Although those two loved the engine, neither were too impressed with the KTM’s gearbox – Scott describing it as, “not being all that smooth” and Troy noting that the quickshifter seemed to only work well when the revs are kept high, a point I can agree with.

Dual 320mm discs with four-piston radially mounted calipers get the big orange bike slowed as soon as you want it to be.

With DOT knobbies, it was hard to get a good feeling for the brakes’ performance on the 1290, though the Brembo units combined with street tires do a fantastic job of getting things slowed in a hurry. Scott, our resident off-road expert with years of testing the industry’s dirt offerings, praised the brakes for their ease of modulation and dirtbike feel.

“The R’s brakes also remind me of KTM’s off-road bikes. They’re powerful but not grabby, and there is a lot of lever and pedal travel that allows you to dial in just the right amount of stopping power in any terrain,” says Scott… “the ABS is really good, but an experienced rider probably wouldn’t even need it.”

The WP 48mm inverted fork is fully-adjustable and has 8.7-inches of suspension travel. The WP monoshock, also fully-adjustable and also provides 8.7-inches of travel.

The off-road ABS setting on the KTM completely turns the system off on the rear wheel while staying active on the front, a nice safety net for those looking for one.

Otherwise, the 1290 R is devoid of fancy buttons to select suspension settings or semi-active adjustments measuring damping by the millisecond. That’s because KTM knows how performance-oriented folks like their clickers to dial in adjustment to the T and because they trust the WP suspension it’s developed for the 1290 R.

The suspension surely shines off-road, but is a solid choice overall, “The 1290 Super Adventure R’s WP suspension is brilliant, soaking up anything that gets in its way,” declares Scott, “You can definitely ride with a lot of confidence when the pavement ends.”

The 1290 R is a very comfortable bike with a wide handlebar and neutral seating position that left no one complaining, though John Nave did note the heat on his right foot, an issue KTM big Twins have had since 2013.

As Evans hurried to finish up photography at the end of the day, the auto-contrasting screen had changed its background to black for its night setting.

Backlit buttons on the handlebar switchgears allow adjustment to be made easily after dark and the big beautiful TFT display has an auto-contrasting setting that will change the background to suit the ambient light.

“The KTM has the features we expect from a top-shelf adventure touring motorcycle: TFT display, cruise control, and quick shifter,” notes Evans, “Unfortunately, the bags don’t seem to be of the same quality (and we’ve been told that the style we sent are no longer sold). One of the latches failed on our three-day ride. Not a good sign.”

The KTM doesn’t give up much on the road, save for the tire-induced handling issues, which is why it landed third overall in our street portion of this test.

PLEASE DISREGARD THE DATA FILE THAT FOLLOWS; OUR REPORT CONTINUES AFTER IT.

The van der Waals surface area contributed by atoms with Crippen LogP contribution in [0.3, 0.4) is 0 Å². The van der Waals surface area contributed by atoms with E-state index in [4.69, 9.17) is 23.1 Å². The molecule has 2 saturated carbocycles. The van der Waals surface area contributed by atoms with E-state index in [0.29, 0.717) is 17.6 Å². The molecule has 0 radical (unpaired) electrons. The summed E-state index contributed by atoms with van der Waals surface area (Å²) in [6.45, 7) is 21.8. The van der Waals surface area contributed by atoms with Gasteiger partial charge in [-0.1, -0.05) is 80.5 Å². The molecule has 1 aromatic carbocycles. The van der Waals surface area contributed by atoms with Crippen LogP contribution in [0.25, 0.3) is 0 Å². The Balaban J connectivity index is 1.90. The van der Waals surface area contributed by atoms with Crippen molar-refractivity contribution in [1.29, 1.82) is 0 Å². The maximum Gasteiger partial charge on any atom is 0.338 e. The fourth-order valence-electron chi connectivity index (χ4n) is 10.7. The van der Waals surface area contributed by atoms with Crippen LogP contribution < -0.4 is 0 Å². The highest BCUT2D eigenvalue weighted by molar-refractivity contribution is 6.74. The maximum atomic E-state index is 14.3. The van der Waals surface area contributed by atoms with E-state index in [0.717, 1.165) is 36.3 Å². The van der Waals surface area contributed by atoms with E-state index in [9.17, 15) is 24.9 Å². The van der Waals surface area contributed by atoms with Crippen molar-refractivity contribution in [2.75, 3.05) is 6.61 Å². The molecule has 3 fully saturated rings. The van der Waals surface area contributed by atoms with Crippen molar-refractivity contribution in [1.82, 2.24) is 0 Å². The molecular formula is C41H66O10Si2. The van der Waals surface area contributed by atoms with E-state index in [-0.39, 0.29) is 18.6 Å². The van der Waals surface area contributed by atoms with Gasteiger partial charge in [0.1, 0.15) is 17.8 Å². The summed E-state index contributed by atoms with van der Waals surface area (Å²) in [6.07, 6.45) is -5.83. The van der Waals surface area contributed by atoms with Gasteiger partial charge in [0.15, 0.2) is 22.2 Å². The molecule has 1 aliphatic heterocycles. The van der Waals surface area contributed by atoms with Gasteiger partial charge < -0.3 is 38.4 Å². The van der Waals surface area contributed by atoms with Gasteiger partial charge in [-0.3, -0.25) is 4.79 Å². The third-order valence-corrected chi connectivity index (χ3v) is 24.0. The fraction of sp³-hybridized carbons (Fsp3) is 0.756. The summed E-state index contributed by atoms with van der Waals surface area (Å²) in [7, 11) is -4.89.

Brent was just happy to be back on a bike with a clutch.

Ducati Multistrada 1260S Touring – 87.64%

To preface this for all the naysayers, I’ll let Evans explain the 1260 S Touring’s inclusion in this bunch, “We asked for a Multistrada 1200 Enduro, but it wasn’t available. So, we took the opportunity to sample the newer, bigger 1260 S Tour. While Ducati calls the 1260 an adventure tourer, I’d consider it to be an adventure bike cut from cloth similar to the BMW S1000XR and the Kawasaki Versys 1000. So, we got a very streetable bike with cast wheels instead of the wire ones fitted to the other bikes.”

When life give you lemons, test a new Ducati! Besides, after all, the 1260 S does have an Off-road riding mode and suspension settings that basically turn it into a rally bike! Right…? Well, maybe a Multistrada Enduro will be freed up in time for our off-road portion.

The biggest change for the 2018 Multistrada is the 1262 cc DVT L-Twin engine shared from the XDiavel. When run on our dyno, the Multi 1260 pumped out 140 hp at 9,300 rpm and 86.2 lb-ft of torque at 7,600.

For 2018, the Ducati Multistrada has been upgraded with the Ducati Testastretta DVT (Desmodromic Variable Timing) 1262cc engine previously found in the XDiavel, a new chassis, more advanced electronics, and an aesthetic update that includes new fairing panels and lighter, sportier-looking wheels. It’s a fantastic motorcycle with an immense amount of adjustability within its Skyhook suspension plus a vast electronics suite of rider aids. Of course, if you’re looking for the full review, you could just click here.

2018 Ducati Multistrada 1260 First Ride Review + Video

To be frank, I’m not sure I agree with all the negative flak the Ducati Multistrada 1260 S Touring is getting in this street portion of our shootout. Particularly so when ridden by a bunch of performance-oriented journalists. Since I so graciously threw myself down the trail on the Honda, forcing us to do this shootout in two parts, I honestly believed the Multistrada 1260 would be ranking quite high considering this is a street-only test so far. It was obvious from the beginning that the Multi wouldn’t be taking home a position anywhere close to the podium in the off-road portion, but with our new format I expected more.